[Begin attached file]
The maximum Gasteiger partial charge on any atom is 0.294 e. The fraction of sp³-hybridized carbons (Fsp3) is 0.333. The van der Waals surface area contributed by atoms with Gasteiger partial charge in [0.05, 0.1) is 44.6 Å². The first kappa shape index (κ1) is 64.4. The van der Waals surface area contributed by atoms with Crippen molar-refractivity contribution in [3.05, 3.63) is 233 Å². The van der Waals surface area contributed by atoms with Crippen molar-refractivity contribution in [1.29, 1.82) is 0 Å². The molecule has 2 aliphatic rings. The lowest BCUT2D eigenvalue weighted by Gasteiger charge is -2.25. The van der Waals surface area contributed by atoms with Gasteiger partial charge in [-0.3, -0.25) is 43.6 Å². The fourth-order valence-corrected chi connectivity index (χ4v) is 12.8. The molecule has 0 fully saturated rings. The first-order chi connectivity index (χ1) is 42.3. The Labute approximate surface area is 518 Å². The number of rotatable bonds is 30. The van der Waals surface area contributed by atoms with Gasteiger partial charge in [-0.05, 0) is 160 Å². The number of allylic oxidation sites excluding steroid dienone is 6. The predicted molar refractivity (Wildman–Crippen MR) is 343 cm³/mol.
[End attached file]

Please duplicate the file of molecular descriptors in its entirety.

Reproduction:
The maximum Gasteiger partial charge on any atom is 0.294 e. The fraction of sp³-hybridized carbons (Fsp3) is 0.333. The van der Waals surface area contributed by atoms with Gasteiger partial charge in [0.05, 0.1) is 44.6 Å². The first kappa shape index (κ1) is 64.4. The van der Waals surface area contributed by atoms with Crippen molar-refractivity contribution in [3.05, 3.63) is 233 Å². The van der Waals surface area contributed by atoms with Crippen molar-refractivity contribution in [1.29, 1.82) is 0 Å². The molecule has 2 aliphatic rings. The lowest BCUT2D eigenvalue weighted by Gasteiger charge is -2.25. The van der Waals surface area contributed by atoms with Gasteiger partial charge in [-0.3, -0.25) is 43.6 Å². The fourth-order valence-corrected chi connectivity index (χ4v) is 12.8. The molecule has 0 fully saturated rings. The first-order chi connectivity index (χ1) is 42.3. The Labute approximate surface area is 518 Å². The number of rotatable bonds is 30. The van der Waals surface area contributed by atoms with Gasteiger partial charge in [-0.05, 0) is 160 Å². The number of allylic oxidation sites excluding steroid dienone is 6. The predicted molar refractivity (Wildman–Crippen MR) is 343 cm³/mol.